Computational Design of Timber Structures – Linking Form and Mechanics

Topic Description

Due to the layered structure of wood-based products and the ever-ongoing modernization of processing technologies (like CNC mills), complex shapes of such products can be realized. Together with their excellent mechanical properties, wood-based products are ideally suited for the use in geometrically complex two- and three-dimensional building structures. Nevertheless, wood is not used as extensively as these very good material characteristics would suggest. The main cause is its quite complex material behavior, the huge variety due to hundreds of species and the mechanical characteristics of wood connections, often significantly influencing the overall structural behavior.
In this sense, the main contribution of this PhD project will be to establish a link between computational mechanical modeling of wood-based products and computational geometric design of timber structures (see Figure below). Based on advanced numerical models for the prediction of the mechanical behavior of wood and on our expertise in architectural geometry, simple application criteria should be derived for selected wooden components and connections, and implemented into computational geometric design tools. Information about the mechanical feasibility of a structure will then be available already in the geometric optimization phase of structural forms.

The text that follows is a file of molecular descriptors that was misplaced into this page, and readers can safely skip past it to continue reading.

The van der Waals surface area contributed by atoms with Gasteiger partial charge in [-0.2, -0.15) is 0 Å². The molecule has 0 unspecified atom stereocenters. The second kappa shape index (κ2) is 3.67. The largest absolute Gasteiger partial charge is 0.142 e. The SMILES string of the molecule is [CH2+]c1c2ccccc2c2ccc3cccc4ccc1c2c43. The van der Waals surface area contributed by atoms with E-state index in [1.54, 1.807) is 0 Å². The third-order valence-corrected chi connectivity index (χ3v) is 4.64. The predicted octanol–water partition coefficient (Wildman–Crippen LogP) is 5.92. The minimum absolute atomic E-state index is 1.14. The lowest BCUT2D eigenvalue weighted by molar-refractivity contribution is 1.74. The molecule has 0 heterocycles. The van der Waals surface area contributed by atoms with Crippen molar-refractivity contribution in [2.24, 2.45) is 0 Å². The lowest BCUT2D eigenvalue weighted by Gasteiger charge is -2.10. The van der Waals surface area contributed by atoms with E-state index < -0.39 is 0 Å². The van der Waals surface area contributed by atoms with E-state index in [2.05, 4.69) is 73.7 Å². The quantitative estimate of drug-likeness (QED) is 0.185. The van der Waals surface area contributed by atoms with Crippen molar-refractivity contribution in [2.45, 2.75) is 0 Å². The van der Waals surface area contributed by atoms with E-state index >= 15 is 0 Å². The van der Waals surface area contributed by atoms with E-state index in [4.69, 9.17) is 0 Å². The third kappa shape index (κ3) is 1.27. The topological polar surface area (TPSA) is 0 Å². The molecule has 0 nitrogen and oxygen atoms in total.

Qualification Profile

A strong background in mechanical modeling, including some basic knowledge about numerical simulation tools (e.g. finite element modeling) is required. In addition, a passion for programming and interest in computational design of wooden structures should be brought along. A graduation with distinction in a field of study related to engineering science or computational modeling/design is advantageous.


This topic is supervised by a team of 3 supervisors. Lead supervisor is Josef Füssl (Institute for Mechanics of Materials and Structures). Additional supervisors are Helmut Pottmann (Institute of Discrete Mathematics and Geometry) and Przemyslaw Musialski (Institute of Computer Graphics and Algorithms).

Computational Design of Timber Structures – Linking Form and Mechanics